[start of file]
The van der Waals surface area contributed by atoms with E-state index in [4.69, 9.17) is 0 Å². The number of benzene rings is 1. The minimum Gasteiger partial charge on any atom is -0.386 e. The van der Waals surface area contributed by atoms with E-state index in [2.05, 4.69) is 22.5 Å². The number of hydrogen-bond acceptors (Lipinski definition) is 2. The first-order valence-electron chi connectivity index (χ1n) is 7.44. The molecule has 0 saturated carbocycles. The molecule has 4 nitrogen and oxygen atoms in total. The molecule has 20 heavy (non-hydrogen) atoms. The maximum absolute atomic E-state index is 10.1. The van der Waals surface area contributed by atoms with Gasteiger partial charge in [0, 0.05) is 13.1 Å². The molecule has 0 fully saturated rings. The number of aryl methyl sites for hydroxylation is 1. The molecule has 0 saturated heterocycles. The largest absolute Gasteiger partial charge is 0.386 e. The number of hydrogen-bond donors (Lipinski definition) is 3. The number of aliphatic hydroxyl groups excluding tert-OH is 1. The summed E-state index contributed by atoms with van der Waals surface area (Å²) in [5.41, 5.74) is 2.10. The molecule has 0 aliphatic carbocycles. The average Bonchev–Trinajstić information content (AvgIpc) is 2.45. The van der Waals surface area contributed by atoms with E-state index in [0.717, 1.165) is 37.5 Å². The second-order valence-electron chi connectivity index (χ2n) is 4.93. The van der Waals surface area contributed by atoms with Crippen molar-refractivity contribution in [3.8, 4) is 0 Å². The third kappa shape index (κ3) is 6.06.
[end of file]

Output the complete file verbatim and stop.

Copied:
The van der Waals surface area contributed by atoms with E-state index in [4.69, 9.17) is 0 Å². The number of benzene rings is 1. The minimum Gasteiger partial charge on any atom is -0.386 e. The van der Waals surface area contributed by atoms with E-state index in [2.05, 4.69) is 22.5 Å². The number of hydrogen-bond acceptors (Lipinski definition) is 2. The first-order valence-electron chi connectivity index (χ1n) is 7.44. The molecule has 0 saturated carbocycles. The molecule has 4 nitrogen and oxygen atoms in total. The molecule has 20 heavy (non-hydrogen) atoms. The maximum absolute atomic E-state index is 10.1. The van der Waals surface area contributed by atoms with Gasteiger partial charge in [0, 0.05) is 13.1 Å². The molecule has 0 fully saturated rings. The number of aryl methyl sites for hydroxylation is 1. The molecule has 0 saturated heterocycles. The largest absolute Gasteiger partial charge is 0.386 e. The number of hydrogen-bond donors (Lipinski definition) is 3. The number of aliphatic hydroxyl groups excluding tert-OH is 1. The summed E-state index contributed by atoms with van der Waals surface area (Å²) in [5.41, 5.74) is 2.10. The molecule has 0 aliphatic carbocycles. The average Bonchev–Trinajstić information content (AvgIpc) is 2.45. The van der Waals surface area contributed by atoms with E-state index in [0.717, 1.165) is 37.5 Å². The second-order valence-electron chi connectivity index (χ2n) is 4.93. The van der Waals surface area contributed by atoms with Crippen molar-refractivity contribution in [3.8, 4) is 0 Å². The third kappa shape index (κ3) is 6.06.